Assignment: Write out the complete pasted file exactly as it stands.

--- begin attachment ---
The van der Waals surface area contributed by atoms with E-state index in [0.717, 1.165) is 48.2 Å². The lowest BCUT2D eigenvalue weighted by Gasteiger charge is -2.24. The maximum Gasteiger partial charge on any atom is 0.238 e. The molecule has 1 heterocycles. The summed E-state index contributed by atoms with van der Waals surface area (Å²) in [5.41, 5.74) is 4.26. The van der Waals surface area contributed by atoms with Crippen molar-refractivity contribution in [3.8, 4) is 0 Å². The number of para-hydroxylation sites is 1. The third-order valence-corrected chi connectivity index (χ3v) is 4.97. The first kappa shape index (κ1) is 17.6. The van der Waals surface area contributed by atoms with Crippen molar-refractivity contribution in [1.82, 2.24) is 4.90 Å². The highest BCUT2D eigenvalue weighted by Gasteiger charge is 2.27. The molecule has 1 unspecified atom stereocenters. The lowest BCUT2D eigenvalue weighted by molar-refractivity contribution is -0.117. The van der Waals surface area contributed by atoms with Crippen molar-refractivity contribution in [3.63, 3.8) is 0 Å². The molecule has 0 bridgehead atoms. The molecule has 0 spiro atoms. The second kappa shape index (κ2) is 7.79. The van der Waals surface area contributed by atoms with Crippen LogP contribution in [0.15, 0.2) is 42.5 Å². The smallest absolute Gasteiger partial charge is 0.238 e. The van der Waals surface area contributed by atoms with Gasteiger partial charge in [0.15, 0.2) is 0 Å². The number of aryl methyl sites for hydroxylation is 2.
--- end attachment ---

The van der Waals surface area contributed by atoms with E-state index in [0.717, 1.165) is 48.2 Å². The lowest BCUT2D eigenvalue weighted by Gasteiger charge is -2.24. The maximum Gasteiger partial charge on any atom is 0.238 e. The molecule has 1 heterocycles. The summed E-state index contributed by atoms with van der Waals surface area (Å²) in [5.41, 5.74) is 4.26. The van der Waals surface area contributed by atoms with Crippen molar-refractivity contribution in [3.8, 4) is 0 Å². The number of para-hydroxylation sites is 1. The third-order valence-corrected chi connectivity index (χ3v) is 4.97. The first kappa shape index (κ1) is 17.6. The van der Waals surface area contributed by atoms with Crippen molar-refractivity contribution in [1.82, 2.24) is 4.90 Å². The highest BCUT2D eigenvalue weighted by Gasteiger charge is 2.27. The molecule has 1 unspecified atom stereocenters. The lowest BCUT2D eigenvalue weighted by molar-refractivity contribution is -0.117. The van der Waals surface area contributed by atoms with Crippen molar-refractivity contribution in [3.63, 3.8) is 0 Å². The molecule has 0 bridgehead atoms. The molecule has 0 spiro atoms. The second kappa shape index (κ2) is 7.79. The van der Waals surface area contributed by atoms with Crippen LogP contribution in [0.15, 0.2) is 42.5 Å². The smallest absolute Gasteiger partial charge is 0.238 e. The van der Waals surface area contributed by atoms with Gasteiger partial charge in [0.15, 0.2) is 0 Å². The number of aryl methyl sites for hydroxylation is 2.